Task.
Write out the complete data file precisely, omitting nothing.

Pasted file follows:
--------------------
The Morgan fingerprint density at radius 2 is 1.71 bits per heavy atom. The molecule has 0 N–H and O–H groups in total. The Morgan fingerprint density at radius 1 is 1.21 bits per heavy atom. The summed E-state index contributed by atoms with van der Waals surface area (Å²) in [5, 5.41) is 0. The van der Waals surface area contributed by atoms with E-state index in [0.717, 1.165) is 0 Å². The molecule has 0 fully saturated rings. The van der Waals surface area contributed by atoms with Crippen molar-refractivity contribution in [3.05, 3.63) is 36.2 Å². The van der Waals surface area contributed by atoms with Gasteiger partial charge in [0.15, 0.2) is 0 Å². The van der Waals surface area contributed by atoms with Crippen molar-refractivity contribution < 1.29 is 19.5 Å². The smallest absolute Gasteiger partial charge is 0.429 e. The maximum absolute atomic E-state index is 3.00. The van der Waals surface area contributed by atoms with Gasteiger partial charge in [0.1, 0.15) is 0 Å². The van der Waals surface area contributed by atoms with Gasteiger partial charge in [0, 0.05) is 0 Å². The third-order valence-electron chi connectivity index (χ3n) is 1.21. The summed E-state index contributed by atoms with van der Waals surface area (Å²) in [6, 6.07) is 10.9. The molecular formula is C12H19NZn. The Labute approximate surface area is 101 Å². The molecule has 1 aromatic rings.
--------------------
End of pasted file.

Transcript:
The Morgan fingerprint density at radius 2 is 1.71 bits per heavy atom. The molecule has 0 N–H and O–H groups in total. The Morgan fingerprint density at radius 1 is 1.21 bits per heavy atom. The summed E-state index contributed by atoms with van der Waals surface area (Å²) in [5, 5.41) is 0. The van der Waals surface area contributed by atoms with E-state index in [0.717, 1.165) is 0 Å². The molecule has 0 fully saturated rings. The van der Waals surface area contributed by atoms with Crippen molar-refractivity contribution in [3.05, 3.63) is 36.2 Å². The van der Waals surface area contributed by atoms with Gasteiger partial charge in [0.15, 0.2) is 0 Å². The van der Waals surface area contributed by atoms with Crippen molar-refractivity contribution < 1.29 is 19.5 Å². The smallest absolute Gasteiger partial charge is 0.429 e. The maximum absolute atomic E-state index is 3.00. The van der Waals surface area contributed by atoms with Gasteiger partial charge in [0.1, 0.15) is 0 Å². The van der Waals surface area contributed by atoms with Gasteiger partial charge in [0, 0.05) is 0 Å². The third-order valence-electron chi connectivity index (χ3n) is 1.21. The summed E-state index contributed by atoms with van der Waals surface area (Å²) in [6, 6.07) is 10.9. The molecular formula is C12H19NZn. The Labute approximate surface area is 101 Å². The molecule has 1 aromatic rings.